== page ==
Needless to say things have been getting colder lately and with the cold comes tuff conditions but with these cold and wet conditions comes the opportunity to land a monster fish and enjoy a epic battle with a striped freight train. These conditions are nothing to play around with, be safe and wear the right gear if you go out.
Hitting up a tributary of the Ohio River with my good buddy Rob aka House (housetackle on FaceBook) any time I fish with Rob its a chance to fish with a true specialist, he has stripes in his blood. We were greeted with a partially frozen trib but nothing the Hobie Outback couldn’t break her way threw and off to the mouth we go.
The river levels were approaching 20 ft and rising this spells good fishing outside the mouth and up along the ledges of the Ohio river the one down side temps are falling.
Marking fish on the 20ft ledge, right where they should be knowing that those ones wont bite I start casting my trustee red eye shad to the 10ft shelf making sure to work the red eye shad with short hops off the bottom and letting it fall on slack line. Now this is playing with snagging the bottom and yes, I loose a lot of lures. Rob is working the same ledge vertically and I can hear him saying” I see them!” The red eye shad was getting hammered by some monster drum and a couple gar and then something different all together thumped it.
My bait was slammed on the drop I go toset the hook an at first I thought I missed the fish and snagged a log or something but then the head thrashing began, I knew it was something different then a drum. There was a moment soon after the head thrashing that I reeled as fast as my hand could turn the handle and nothing not even the feel of my lure, that striped hybrid was running straight at me mach 4. Under the boat he goes and spinning me in circles, coming up and diving down this fish new the tricks to get off the hook but thankfully I stepped up my rod to a Duckett Ghost and it was amazing at keeping this fish on, that parabolic bend really is something else. When I finally get her landed I notice only one hook from one treble was keeping her on, just amazed I didn’t loose her.
With the river rising fast the fish were moving and getting ready to head into the trib to get out of the current, the Ohio river was 39 degrees with the tributary being 36 degrees the temperature difference is getting close enough that when the current gets to strong on the Ohio they will move into the tribs. Thanks to Rob for capturing these fish in some awesome picts.
Nuts and Bolts:Air temp mid 20’s,over cast skies, Ohio river 20 ft and rising, Ohoo river temp 39, trib temp 36
Day 2 Cold as a witch’s heart
Starting this trip from a trib down river I met there Todd Strong and feeling confident that we could catch some fish on the same pattern from the day before but when we got to the boat ramp and saw nothing but ice things got dicey. We couldn’t launch at the ramp it self the ice was just to thick but a few yards down for the ramp the ice was looking a little thinner. Good thing we had Mirage drives as the mouth of the trib was about a mile away and trying to smash you paddle threw that much ice for a mile would be no fun.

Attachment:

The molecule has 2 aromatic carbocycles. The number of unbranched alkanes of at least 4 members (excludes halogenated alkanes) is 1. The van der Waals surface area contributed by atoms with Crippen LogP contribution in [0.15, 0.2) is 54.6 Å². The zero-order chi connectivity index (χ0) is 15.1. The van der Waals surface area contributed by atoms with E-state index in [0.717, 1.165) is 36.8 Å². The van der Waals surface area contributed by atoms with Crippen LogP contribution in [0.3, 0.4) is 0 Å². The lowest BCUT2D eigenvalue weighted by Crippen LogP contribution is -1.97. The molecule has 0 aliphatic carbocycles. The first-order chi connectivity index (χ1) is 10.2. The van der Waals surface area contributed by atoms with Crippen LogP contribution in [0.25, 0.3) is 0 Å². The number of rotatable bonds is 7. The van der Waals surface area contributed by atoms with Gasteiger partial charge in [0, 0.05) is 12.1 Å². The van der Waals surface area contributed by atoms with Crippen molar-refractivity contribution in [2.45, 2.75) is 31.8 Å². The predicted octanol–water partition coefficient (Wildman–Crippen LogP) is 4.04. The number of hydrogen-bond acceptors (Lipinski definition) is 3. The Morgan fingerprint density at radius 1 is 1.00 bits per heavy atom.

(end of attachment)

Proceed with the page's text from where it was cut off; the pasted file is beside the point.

The Ohio was up to almost 30ft and it was full of garbage floating downstream unfortunately the pattern of working the ledges that has been working for a month was not getting it done. After looking everywhere we could safely fish we did and ended up with a big fat zero.
Nuts and Bolts: air temp 10-30 degrees, water temp Ohio river 38 degree, partly cloudy, Ohio river 28ft and rising
Day 3 Opening of the mind
Hoping to redeem myself I head out to one of my favorite tribs and what do I find? Ice and its the thickest yet. After battling the ice up to the mouth I come across some fishing friends Steve and his buddy that I see every winter in a couple tribs, they had not had any luck but a couple gar, Steve was talking about breaking up the ice and I am thinking “ya right.” The Ohio is up and ugly the ledges are now swept with current and the current is ripping and no fish to be found.
Heading back up the trib what do I see but Steve in his boat busting ice and pushing it to the sides I could not get a good pict of this and it was something to see. After he blows everything up by breaking the ice I’m thinking every fish is gone and never to return but what does he catch but the biggest slob striped fish I have ever seen pulled from this part of the river.
Unfortunately for me I never found my fish but had almost as much fun seeing Steve’s fish, the pict doesn’t do it justice that thing is huge, Steve is a big dude. I would not believe it if someone told me they caught a 29 inch hybrid but we measured it on my Hawg trough and its real. Totally amazing fish that was caught where there had been a inch of ice only a hour earlier. After talking to Steve and finding out he is from Wisconsin and has a lot of experience ice fishing we came to the conclusion that they are under the ice and are probably farther up then where we were or they were scarred from him breaking up the ice.
Lesson learned, the fish really don’t care about the ice and move freely up the trib to get out of the swift current of a blown out Ohio.
Nuts and Bolts:Air temp 20-38 degrees, partly cloudy, Ohio river 30ish ft and about to fall, Ohio river temp 37, trib temp 35 degrees.
<<<<<<Just look at that slob of a fish!!!